- Wide design suitable to wear during the day
- Adjustable snaps
In rural Indonesia, 17 percent of 512 surveyed students missed at least 1 day in the last period due to difficulties related to menstrual health management (Burnet Institute, 2015). Twenty-eight percent of students who linked their absence to menstrual management said their use, beliefs, and access to menstrual products was the main cause.
To solve this challenge, Annabel Buzink for SIMAVI (2015) suggested in her research that developing sanitary pads that are easy to use, inexpensive, recyclable and made from environmentally friendly materials would improve the girls’ experience.
One widely discussed topic in international development is cost-effective interventions to increase school participation. Kopernik is interested in exploring one such intervention by testing the impact of reusable menstrual pads on girls’ school attendance in East Sumba, one of our last mile project areas. For users of rags or other traditional menstrual products, reusable menstrual pads are more reliable, comfortable, and easier to clean and maintain. For users of disposable pads, reusable pads cut costs incurred each menstrual cycle. It does not, however, increase productivity because of the time it takes for the user to clean and maintain the pads. Taking into account this displacement of the status quo product, we want to see if our research participants benefit from having access to reusable pads, in terms of cost, waste management, productivity, and menstrual health.
Kopernik will conduct randomised research on 80 female students in a public middle school, SMPN Satu Atap Padadita Middle School in Kambera subdistrict of East Sumba, Indonesia.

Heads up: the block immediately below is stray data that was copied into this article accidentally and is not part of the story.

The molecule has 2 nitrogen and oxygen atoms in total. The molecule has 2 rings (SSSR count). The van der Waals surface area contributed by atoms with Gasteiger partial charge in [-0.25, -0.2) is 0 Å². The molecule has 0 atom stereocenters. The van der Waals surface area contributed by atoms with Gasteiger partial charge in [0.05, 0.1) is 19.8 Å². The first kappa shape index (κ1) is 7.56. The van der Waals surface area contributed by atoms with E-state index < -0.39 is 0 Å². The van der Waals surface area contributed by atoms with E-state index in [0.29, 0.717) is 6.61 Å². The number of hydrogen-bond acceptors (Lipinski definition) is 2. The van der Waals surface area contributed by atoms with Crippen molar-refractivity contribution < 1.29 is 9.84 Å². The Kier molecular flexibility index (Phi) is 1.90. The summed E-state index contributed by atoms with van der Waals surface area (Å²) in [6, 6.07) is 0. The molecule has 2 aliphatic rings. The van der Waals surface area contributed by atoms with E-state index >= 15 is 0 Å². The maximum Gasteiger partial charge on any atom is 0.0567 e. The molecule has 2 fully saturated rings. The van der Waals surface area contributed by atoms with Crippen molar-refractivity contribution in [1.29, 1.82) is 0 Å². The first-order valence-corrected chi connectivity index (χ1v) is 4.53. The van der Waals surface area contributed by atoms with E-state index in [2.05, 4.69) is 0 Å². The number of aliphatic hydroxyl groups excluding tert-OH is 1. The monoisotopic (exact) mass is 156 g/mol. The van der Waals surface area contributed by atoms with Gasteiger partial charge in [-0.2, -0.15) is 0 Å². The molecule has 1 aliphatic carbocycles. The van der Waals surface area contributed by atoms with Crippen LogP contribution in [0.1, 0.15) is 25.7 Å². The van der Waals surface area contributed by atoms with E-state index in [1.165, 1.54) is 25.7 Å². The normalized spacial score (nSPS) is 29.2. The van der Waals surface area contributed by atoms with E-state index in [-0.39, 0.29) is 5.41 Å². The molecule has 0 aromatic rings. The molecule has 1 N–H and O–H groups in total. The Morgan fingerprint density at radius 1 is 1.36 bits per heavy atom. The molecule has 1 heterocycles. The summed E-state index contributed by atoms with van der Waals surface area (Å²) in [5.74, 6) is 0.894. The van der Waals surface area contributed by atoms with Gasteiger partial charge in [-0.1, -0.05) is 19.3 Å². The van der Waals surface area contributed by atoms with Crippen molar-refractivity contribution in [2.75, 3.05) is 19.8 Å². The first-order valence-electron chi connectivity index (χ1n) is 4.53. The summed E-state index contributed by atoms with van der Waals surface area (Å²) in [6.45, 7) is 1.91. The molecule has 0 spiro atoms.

The female students will be divided fairly into two groups: a treatment and a control group. Participants in the treatment group will receive the reusable menstrual pads in the beginning of the experiment, and the control group will receive it at the end. During the experiment, participants will fill in a menstrual diary with research-relevant information.
At the end of the experiment, Kopernik will share and discuss the results in a reproductive health workshop, along with useful information regarding menstrual health management. Kopernik will also publish and share the results in a project report.
Kopernik’s Monitoring and Evaluation team will record data including:
- Self-reported school attendance;
- Reason for absence;
- Menstrual period days;
- Products used; and
- Health symptoms.
The results will be compared between the treatment and control groups. In addition, we will obtain several more indicators regarding personal habits, beliefs, and menstrual product use and disposal in the baseline and end line surveys conducted with guidance in the classroom, as well as school-recorded attendance.
If access to reusable pads has indeed had a significant socioeconomic impact on our research participants, Kopernik will consider providing access to affordable, high-quality reusable pads for women in our project areas in East Nusa Tenggara and West Nusa Tenggara, Indonesia.
We are helping middle school female students in East Nusa Tenggara, Indonesia, who lack access to reproductive health education and reusable menstrual hygiene pads. This project is part of Kopernik’s experimental projects, a series of small-scale, low-investment tests of simple ideas with the potential to reduce poverty.
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Cost of technology, including shipping/building expenses
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Monitoring and Evaluation
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